Gastrostomy and jejunostomy

Justin S. Wu, Nathaniel J. Soper

Research output: Chapter in Book/Report/Conference proceedingChapter


Enteral feeding has clearly been demonstrated to be the preferred choice of nutritional supplementation for patients with a functioning gastrointestinal tract. This can best be provided through a gastric or jejunal tube, which has traditionally been surgically placed via a laparotomy. The gastrostomy tube was first described by Egeberg in 1837 and first successfully performed in a human by Sedillot in 1849. However, there were numerous complications of intra-abdominal leakage until Vemeuil in 1876 devised a method to appose the stomach to the abdominal wall using a silver wire. Vemeuil’s patient was the first to survive following gastrostomy. Subsequently, there were many modifications, including those by Witzel (1891), Senn (1896), Stamm (1894), and Janeway (1906). The most common technique for open gastrostomy currently is still the century-old Stamm gastrostomy. This procedure uses concentric purse string sutures to hold the catheter in the stomach. The first jejunostomy tube was placed by a French surgeon in 1879. Again, several modifications have occurred over the next century. The most common technique for open jejunostomy currently is the Witzel jejunostomy, which uses a serosal tunnel to prevent intra-abdominal leakage from the catheter entrance site.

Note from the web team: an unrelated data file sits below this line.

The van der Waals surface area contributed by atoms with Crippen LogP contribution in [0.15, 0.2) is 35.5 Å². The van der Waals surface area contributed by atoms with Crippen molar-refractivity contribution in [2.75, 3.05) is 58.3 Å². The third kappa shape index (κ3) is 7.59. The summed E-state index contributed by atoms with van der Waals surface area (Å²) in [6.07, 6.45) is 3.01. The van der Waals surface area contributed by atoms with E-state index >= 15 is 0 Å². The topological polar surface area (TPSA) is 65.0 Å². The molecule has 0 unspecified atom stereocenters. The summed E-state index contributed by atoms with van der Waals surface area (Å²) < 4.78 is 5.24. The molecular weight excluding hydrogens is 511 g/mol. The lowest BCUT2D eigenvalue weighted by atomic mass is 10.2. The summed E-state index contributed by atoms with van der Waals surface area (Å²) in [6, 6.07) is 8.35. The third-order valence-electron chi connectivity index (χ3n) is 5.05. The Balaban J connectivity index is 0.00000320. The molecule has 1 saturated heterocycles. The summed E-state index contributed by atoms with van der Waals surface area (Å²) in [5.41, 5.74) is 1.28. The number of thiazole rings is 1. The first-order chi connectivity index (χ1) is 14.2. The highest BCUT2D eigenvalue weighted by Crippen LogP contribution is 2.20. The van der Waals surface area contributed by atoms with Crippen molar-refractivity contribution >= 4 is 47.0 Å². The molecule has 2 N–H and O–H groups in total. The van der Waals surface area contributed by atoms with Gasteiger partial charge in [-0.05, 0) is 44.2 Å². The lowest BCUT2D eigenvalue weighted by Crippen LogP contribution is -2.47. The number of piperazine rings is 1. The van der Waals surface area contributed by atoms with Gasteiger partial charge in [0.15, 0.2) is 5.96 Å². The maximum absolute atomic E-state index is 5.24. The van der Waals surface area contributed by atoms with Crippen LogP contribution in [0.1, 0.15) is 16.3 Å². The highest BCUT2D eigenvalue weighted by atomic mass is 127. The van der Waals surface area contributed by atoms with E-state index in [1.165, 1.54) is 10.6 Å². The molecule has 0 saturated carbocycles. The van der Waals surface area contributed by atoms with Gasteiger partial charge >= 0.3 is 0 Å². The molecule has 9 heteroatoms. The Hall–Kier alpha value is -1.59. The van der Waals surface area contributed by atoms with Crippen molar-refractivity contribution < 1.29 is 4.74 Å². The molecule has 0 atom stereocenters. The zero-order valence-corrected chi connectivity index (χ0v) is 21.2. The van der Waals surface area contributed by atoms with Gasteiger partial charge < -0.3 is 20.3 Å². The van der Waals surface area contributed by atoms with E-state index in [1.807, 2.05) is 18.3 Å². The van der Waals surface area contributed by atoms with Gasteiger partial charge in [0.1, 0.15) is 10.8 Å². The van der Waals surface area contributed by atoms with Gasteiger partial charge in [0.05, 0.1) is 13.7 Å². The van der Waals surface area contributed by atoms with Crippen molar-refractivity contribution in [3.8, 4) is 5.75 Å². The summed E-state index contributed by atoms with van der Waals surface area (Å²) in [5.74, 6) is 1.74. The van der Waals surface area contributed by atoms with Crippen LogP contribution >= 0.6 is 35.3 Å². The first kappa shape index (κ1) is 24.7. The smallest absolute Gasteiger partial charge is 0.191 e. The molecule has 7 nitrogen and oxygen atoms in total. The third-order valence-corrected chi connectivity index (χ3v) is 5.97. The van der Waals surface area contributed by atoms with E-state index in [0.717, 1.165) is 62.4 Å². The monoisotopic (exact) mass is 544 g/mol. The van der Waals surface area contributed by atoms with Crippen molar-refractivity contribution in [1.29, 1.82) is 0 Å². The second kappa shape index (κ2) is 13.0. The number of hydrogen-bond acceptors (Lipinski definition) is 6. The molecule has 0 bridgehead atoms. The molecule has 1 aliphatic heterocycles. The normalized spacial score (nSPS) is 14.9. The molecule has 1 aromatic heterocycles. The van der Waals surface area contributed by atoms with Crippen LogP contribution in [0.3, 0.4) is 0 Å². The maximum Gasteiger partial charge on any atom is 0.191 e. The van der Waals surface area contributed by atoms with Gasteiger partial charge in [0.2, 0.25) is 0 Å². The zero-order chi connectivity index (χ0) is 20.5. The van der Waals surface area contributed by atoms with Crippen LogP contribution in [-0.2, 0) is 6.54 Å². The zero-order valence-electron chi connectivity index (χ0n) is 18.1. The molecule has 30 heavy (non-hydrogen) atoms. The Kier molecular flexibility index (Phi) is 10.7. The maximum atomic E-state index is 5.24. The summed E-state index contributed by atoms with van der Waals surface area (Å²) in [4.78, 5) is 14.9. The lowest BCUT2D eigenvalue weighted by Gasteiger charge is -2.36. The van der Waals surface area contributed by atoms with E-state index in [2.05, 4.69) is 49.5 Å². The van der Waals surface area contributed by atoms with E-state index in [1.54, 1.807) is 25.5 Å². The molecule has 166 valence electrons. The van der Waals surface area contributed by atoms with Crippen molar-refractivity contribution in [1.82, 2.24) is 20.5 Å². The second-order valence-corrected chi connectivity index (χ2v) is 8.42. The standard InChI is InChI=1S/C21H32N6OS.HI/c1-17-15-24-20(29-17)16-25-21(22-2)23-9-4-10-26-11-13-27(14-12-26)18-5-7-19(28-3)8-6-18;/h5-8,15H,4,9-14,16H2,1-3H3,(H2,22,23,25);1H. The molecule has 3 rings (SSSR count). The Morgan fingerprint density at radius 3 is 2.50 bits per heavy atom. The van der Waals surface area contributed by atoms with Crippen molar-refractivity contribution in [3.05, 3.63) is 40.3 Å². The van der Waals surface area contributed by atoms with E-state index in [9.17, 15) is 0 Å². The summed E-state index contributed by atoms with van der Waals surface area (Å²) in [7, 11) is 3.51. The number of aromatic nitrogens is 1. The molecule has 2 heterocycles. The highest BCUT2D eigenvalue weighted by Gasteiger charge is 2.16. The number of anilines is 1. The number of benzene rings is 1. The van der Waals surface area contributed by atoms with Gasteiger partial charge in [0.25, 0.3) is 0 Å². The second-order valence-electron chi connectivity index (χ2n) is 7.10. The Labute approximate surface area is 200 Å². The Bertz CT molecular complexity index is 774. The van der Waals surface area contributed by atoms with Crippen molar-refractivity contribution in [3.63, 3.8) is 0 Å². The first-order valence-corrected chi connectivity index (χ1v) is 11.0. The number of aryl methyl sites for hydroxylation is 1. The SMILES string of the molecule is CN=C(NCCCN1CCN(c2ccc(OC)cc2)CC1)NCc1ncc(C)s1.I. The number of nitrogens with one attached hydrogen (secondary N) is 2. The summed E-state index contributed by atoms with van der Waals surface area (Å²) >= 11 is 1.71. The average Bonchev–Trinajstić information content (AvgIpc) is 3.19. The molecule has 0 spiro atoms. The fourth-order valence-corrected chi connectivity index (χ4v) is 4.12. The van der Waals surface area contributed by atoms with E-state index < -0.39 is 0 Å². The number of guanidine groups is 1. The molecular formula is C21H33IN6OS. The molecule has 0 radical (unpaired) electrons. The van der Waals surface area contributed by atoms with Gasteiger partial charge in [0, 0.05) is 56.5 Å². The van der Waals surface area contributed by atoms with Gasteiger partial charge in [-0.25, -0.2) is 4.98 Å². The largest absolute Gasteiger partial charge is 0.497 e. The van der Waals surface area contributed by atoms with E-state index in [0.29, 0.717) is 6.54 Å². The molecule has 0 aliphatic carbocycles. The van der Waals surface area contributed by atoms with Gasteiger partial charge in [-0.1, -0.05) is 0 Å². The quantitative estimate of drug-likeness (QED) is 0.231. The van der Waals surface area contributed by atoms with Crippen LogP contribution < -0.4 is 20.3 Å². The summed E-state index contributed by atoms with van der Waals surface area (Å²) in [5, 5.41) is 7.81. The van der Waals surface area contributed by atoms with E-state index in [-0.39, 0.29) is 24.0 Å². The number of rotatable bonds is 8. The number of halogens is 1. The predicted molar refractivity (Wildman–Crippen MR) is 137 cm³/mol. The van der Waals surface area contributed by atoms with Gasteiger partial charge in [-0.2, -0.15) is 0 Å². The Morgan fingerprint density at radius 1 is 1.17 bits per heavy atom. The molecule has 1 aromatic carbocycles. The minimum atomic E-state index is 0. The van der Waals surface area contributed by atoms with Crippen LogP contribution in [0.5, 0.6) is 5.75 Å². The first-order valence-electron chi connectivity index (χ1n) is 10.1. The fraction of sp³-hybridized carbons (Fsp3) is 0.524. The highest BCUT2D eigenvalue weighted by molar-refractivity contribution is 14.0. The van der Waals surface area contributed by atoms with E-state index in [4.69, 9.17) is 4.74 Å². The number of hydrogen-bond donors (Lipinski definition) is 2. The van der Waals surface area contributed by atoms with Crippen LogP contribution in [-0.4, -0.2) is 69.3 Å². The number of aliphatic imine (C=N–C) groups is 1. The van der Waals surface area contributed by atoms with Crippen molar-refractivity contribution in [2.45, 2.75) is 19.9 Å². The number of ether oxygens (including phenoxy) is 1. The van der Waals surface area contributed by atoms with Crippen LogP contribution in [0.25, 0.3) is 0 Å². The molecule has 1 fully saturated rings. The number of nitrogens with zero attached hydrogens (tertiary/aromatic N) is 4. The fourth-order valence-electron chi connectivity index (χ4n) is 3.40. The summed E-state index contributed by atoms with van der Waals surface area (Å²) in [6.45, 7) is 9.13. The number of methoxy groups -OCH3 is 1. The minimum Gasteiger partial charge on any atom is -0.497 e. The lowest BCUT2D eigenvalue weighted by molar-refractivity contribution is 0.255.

Original languageEnglish (US)
Title of host publicationLaparoscopic Surgery
Subtitle of host publicationPrinciples and Procedures, Second Edition, Revised and Expanded
PublisherCRC Press
Number of pages23
ISBN (Electronic)9781420030655
ISBN (Print)0824746228, 9780824746223
StatePublished - Jan 1 2004
Externally publishedYes

ASJC Scopus subject areas

  • Medicine(all)


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